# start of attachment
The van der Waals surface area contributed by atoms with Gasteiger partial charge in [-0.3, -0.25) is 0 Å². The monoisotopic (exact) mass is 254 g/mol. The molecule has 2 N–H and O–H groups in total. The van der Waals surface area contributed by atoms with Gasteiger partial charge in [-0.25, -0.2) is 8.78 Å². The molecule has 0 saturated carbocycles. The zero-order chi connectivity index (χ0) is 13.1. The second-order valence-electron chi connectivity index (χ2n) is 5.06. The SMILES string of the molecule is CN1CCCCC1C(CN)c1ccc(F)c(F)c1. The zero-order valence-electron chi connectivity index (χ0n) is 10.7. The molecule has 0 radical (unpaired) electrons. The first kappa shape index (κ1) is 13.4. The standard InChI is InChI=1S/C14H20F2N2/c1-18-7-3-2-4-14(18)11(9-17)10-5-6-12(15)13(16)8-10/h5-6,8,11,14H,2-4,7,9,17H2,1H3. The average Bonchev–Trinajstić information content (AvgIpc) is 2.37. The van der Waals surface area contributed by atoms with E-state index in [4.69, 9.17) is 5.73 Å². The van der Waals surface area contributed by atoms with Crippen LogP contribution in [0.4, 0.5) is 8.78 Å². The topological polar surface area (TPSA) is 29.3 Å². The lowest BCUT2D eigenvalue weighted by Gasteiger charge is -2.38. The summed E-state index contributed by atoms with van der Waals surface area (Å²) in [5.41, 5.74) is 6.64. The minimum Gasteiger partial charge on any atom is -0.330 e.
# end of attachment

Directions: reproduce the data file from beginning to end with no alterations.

The van der Waals surface area contributed by atoms with Gasteiger partial charge in [-0.3, -0.25) is 0 Å². The monoisotopic (exact) mass is 254 g/mol. The molecule has 2 N–H and O–H groups in total. The van der Waals surface area contributed by atoms with Gasteiger partial charge in [-0.25, -0.2) is 8.78 Å². The molecule has 0 saturated carbocycles. The zero-order chi connectivity index (χ0) is 13.1. The second-order valence-electron chi connectivity index (χ2n) is 5.06. The SMILES string of the molecule is CN1CCCCC1C(CN)c1ccc(F)c(F)c1. The zero-order valence-electron chi connectivity index (χ0n) is 10.7. The molecule has 0 radical (unpaired) electrons. The first kappa shape index (κ1) is 13.4. The standard InChI is InChI=1S/C14H20F2N2/c1-18-7-3-2-4-14(18)11(9-17)10-5-6-12(15)13(16)8-10/h5-6,8,11,14H,2-4,7,9,17H2,1H3. The average Bonchev–Trinajstić information content (AvgIpc) is 2.37. The van der Waals surface area contributed by atoms with E-state index in [4.69, 9.17) is 5.73 Å². The van der Waals surface area contributed by atoms with Crippen LogP contribution in [0.4, 0.5) is 8.78 Å². The topological polar surface area (TPSA) is 29.3 Å². The lowest BCUT2D eigenvalue weighted by Gasteiger charge is -2.38. The summed E-state index contributed by atoms with van der Waals surface area (Å²) in [5.41, 5.74) is 6.64. The minimum Gasteiger partial charge on any atom is -0.330 e.